Two of the earliest American settlers in the San Ramon Valley, David (1818-1897) and Eliza (1827-1897) Glass were married in Iowa in 1844 and journeyed to California in the gold rush years. They had seven children, all born in California.
After a brief time in gold country, the couple moved to Alamo in 1850. There they produced some firsts in San Ramon Valley history, opening a store and planting the first apple orchard in the valley. Their log cabin was one of only four residences from Alamo to Martinez at the time. Their first child to live to adulthood, Albert, was born in 1852.
Moving to San Ramon in 1858, the Glasses purchased 718 acres of prime land from Leo Norris on the county road. They started a ranch which was a diversified one with cattle grazing, fruit trees and grain which spread across the valley. Their first home was built in 1859 and, in 1877, they built a classic Italianate house which was – and is — much admired
Theirs was a solid, community-minded family. David was involved in the founding of the new Presbyterian Church in Danville as well as a Methodist Church closer to home in San Ramon village. He was a Republican who stood up for the Union during the Civil War. Their seven children were Albert, Clara, Anita, Loretta, Frank, Frederick and Rolla.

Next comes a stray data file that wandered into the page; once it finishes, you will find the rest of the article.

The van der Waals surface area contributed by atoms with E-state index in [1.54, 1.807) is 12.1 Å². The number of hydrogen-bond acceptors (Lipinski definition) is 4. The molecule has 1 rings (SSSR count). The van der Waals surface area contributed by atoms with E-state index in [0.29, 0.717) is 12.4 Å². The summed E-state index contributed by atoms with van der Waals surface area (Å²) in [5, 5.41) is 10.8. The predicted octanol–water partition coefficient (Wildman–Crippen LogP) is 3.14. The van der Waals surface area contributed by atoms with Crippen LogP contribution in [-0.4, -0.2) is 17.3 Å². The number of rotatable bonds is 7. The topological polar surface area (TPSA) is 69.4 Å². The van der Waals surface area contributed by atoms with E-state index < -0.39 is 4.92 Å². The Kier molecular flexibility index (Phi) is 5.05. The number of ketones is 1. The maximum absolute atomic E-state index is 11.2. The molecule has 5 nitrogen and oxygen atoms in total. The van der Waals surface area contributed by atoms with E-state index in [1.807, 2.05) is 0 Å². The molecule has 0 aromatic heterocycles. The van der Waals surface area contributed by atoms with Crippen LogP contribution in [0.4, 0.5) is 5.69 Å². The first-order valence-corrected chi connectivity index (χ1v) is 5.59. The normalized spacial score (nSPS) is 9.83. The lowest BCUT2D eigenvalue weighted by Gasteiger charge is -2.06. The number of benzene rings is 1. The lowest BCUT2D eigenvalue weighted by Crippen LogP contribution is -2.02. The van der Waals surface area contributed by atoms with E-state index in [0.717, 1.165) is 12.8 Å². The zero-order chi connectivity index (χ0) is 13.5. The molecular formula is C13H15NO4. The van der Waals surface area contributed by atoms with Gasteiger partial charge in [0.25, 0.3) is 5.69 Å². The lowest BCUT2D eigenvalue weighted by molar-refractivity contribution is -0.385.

Their two daughters, Anita and Loretta, took over the ranch and ran it for 30 years as the Lora Nita Farm. Anita was active in the Grange and led the effort to build the San Ramon Hall in 1911 which created a center for community activities which lasted 50 years.
Glass family members continued to serve the community well into the 21st century. Grandson Claude Glass was the area road master and planted a line of eucalyptus trees next to the highway, so drivers could negotiate the road during tule fogs. Frank and Cliff Glass were the Contra Costa Clerks. Lucille Glass Mauzy was elected to the County Board of Education and served for 24 years. Recently, descendant Claudia Mauzy Nemir was named to the Contra Costa County Women’s Hall of Fame for her contribution to the Arts.
The Glass House – one of San Ramon’s Grande Dames — was moved to San Ramon’s Forest Home Farms Historic Park in 1998. Owned and saved by the Elissondro family from 1933-1985, it has been beautifully restored and furnished and is open to the public as a house museum.
Written by Beverly Lane, 2017
Sources: The Museum of the San Ramon Valley and Forest Home
Farms History Park archives; J. P. Munro-Fraser, Contra Costa
County History 1882.